The Shadow of the Wind is Carlos Ruiz Zafon’s first adult novel, telling the story of Daniel, a young man tasked with finding out the terrible secrets behind the Spanish writer Julián Carax. In a similar vein to Gabriel Garcia Marquez and Umberto Eco, Zafón has produced an immense Gothic novel. Filled with suspense, horror, and surprising wonder, The Shadow of the Wind is a phenomenal piece of writing that fully immerses you in its world
Just after World War II has ended, leaving Barcelona in ruins, we meet Daniel, the son of a bookseller. One day, Daniel’s father takes him to the secret Cemetery of Forgotten Books, a huge library where old, forgotten titles are accumulated by a few chosen booksellers.
“According to tradition, the first time someone visits this place, he must choose a book, whichever he wants, and adopt it, making sure that it will never disappear, that it will always stay alive. It’s a very important promise. For life.”
Deep in the bowels of the Cemetery, Daniel picks out a book named “The Shadow of the Wind,” by Julián Carax, an obscure Spanish writer who was never well-known and had died in Paris years ago. But as Daniel grows up, he finds out that there is much more to “Shadow of the Wind” than he first suspected. A strange man is trying to burn every book Carax ever wrote, and Daniel has one of the last remaining copies. Daniel finds himself caught up in a quest to discover who Julián Carax really was, and keep the book safe from the hands of the man who wants to destroy it.
Shadow of the Wind drew my attention in a way that few other novels have done. Only The Brothers Karamazov and a select few other long novels have immersed me in their story in the way that Shadow of the Wind did. Zafón has captured post-WWII Spain in such a vivid light, that the entire book is bathed in it and tastes of it. I felt like I was living two lives while reading this book: my own, and Daniel’s along with my own. All the events are bathed in a spooky postwar atmosphere of death and decay, inexplicably mixed in with joy and life. This contrast is the strongest point of the novel. Zafón is adept at balancing his gravity with beautiful moments of wonder.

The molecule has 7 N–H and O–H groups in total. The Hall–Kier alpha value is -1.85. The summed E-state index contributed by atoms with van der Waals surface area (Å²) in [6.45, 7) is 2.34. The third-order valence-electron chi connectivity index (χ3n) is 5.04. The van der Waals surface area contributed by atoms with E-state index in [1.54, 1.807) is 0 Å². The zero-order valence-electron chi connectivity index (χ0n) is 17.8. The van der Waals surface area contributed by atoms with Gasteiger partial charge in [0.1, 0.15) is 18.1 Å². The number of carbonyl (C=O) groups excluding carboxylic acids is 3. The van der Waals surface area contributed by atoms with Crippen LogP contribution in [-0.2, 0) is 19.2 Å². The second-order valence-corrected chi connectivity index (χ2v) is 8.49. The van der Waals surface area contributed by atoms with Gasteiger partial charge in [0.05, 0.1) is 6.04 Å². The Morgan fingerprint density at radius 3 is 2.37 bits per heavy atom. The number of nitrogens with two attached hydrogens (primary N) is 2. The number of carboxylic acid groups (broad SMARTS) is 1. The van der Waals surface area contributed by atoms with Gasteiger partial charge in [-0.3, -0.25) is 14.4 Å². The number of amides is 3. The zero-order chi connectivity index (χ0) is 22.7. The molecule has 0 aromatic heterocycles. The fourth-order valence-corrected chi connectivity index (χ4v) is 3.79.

All of the characters are strong and relatable, but the real story here is Daniel, our protagonist. Over 487 pages, we see him grow from a boy into a man, and we see every point of his childhood as it slowly is shaped into manhood. We feel his despair and taste his triumphs. Because this is such a long novel, there’s a lot of time to spend with these characters, and they feel like old friends now. Many of the characters we come to know are housed entirely in flashbacks, centered around the life of Julián Carax, the young author who wrote “Shadow of the Wind.” Improbably, as he tries to discover the truth about Carax and his long-dead lover Penelope, Daniel finds his own life following patterns that Carax’s did, and he must maneuver desperately to avoid the same doom.
This is a generational story, following a multitude of characters from boyhood into adulthood, and then doubling back on itself to follow Daniel’s own growth twenty years later. The plot winds in on itself, and it’s one of those stories that’s too complicated to micro-manage. I found Zafón most enjoyable when I threw myself into the flow, allowing myself to be swept along. With such a strong atmosphere as this one, there’s no regret to taking the book in experientially.
Unfortunately, there’s a great deal of adult content, and I can only recommend this book to mature readers who know what they’re getting into. From Daniel’s eleven-year-old sexual fantasies to outright intercourse, this book is filled with content that many may find objectionable. When it concerned the main character, this content was appropriate within the story. So much is riding on Daniel’s decisions and his shadowing of Carax’s own mistakes that any sexual scenes are overshadowed by the larger plot. As Entertainment Weekly put it in their review: “There are places in which the book might seem a little over-the-top (doomed love, gruesome murders) but for Zafon’s masterful, meticulous plotting and extraordinary control over language.” (source)
The other pieces from secondary characters, however, felt unnecessary. Fermín has a vulgar mouth, and Inspector Fumero has twisted designs of vengeance. Overall, however, these secondary characters fade appropriately into the background, leaving the delicate duet between Carax, and Daniel twenty years later, as the main focus of the book.
Zafón has written a book that sucks readers in, to the point where real life could be confused with the life inside. This is the vivid picture he paints. Just as Daniel finds himself trapped in the story of “The Shadow of the Wind,” you will be immersed in this book and unable to leave it until you’ve finished it. Highly recommended.
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